America is unwilling to play global cop — and Beijing is filling the vacuum
There is little expectation in Asia that whoever emerges victorious in next week’s United States presidential election will be willing, or able, to play the world’s policeman as in the past.
The conviction that Washington cannot be counted on to mediate or resolve Asian disputes has grown during the presidencies of George W. Bush and Barack Obama, both of whom were fixated on the Middle East. The performances of Hillary Clinton and Donald Trump during this farcical election campaign have reinforced the view that Washington is of diminishing importance to Asia.
China has already established that its modernized military, especially its navy and missile arsenal, can deter U.S. moves on behalf of its allies in Asian waters. Beijing has also shown it can outfox Washington in regional relationships.
China’s President Xi Jinping took a significant further step last week to cap his country’s emergence as a regional superpower with global ambitions. He has prepared the way for his assumption of supreme leadership as a Vladimir Putin with Chinese characteristics.
China’s neighbours, who traditionally have counted on Washington for support, are reacting either by kow-towing to Beijing or looking to their own defence.
Beijing is usually more welcoming than Washington for those with murky records, seeing mere peccadilloes where the U.S. sees human rights abuses. So Najib this week declared himself a “true friend” of China and said he is determined to take their relationship to “new heights.” He is buying coastal warships from China, and said he backs Beijing’s drive to establish new global institutions to replace those founded by the West, such as the World Bank and the International Monetary Fund.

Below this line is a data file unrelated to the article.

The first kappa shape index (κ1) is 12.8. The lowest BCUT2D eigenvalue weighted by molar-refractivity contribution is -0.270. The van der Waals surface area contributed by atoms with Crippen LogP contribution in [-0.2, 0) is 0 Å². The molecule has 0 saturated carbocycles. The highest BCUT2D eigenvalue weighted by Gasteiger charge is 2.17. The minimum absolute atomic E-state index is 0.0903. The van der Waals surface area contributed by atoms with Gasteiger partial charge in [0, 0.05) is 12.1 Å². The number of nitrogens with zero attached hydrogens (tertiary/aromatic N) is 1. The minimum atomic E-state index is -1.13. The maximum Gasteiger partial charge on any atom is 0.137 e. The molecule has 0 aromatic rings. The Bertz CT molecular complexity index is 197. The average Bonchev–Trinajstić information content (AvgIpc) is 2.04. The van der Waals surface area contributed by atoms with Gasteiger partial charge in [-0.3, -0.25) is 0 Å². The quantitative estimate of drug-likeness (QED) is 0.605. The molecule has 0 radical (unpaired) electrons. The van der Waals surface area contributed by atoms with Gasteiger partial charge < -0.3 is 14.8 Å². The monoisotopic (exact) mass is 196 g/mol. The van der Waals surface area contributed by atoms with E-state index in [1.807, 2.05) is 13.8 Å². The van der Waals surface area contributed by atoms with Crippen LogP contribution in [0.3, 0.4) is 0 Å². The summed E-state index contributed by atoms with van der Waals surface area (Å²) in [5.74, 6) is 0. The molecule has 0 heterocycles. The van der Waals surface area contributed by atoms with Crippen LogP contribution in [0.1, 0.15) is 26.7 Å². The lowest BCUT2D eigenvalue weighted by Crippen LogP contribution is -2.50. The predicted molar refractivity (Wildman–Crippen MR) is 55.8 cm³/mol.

In Beijing at the end of last month, Duterte announced: “In this venue, your honours, in this venue, I announce my separation from the United States. Both in military, maybe not in social, but economics also, America has lost.”
Japan, in contrast, is drawing on its ancient store of mutual cultural and political animosity with China and is bolstering the defences of its far-flung islands. Tokyo’s move this week is to budget $US95 million to subsidize the settlement of uninhabited islands on its vulnerable maritime frontier.
Tokyo has been beefing up the defences of 39 uninhabited islands in its archipelago since Beijing started aggressively asserting its claim to the five Senkaku Islands after Xi came to power. Another 23 islands have been registered as “state property” and rapid reaction forces have been formed to deploy to trouble spots. Anti-aircraft and radar units have been stationed on several of the frontier islands.
At the end of next year the party is due to give Xi another five years at the helm. Under the conventions that have built up over the last 15 years, that would be it. Xi is 63 years old now and there is an unwritten rule that 67 is retirement age. Moreover, there is a two-term limit on holding the presidency.
Last week, however, Xi broke the 67-and-out rule, and in a very pointed way. Wang Qishan, Xi’s key ally and mastermind of the anti-corruption purge, will be re-appointed to the seven-member Politburo Standing Committee – the pinnacle of power – despite being over-age.
The reappointment of Xi’s pitbull is a signal to everyone that the old collegial rules and customs don’t apply under his dynasty.
Full article: Why Asia is giving up on the United States (iPolitics)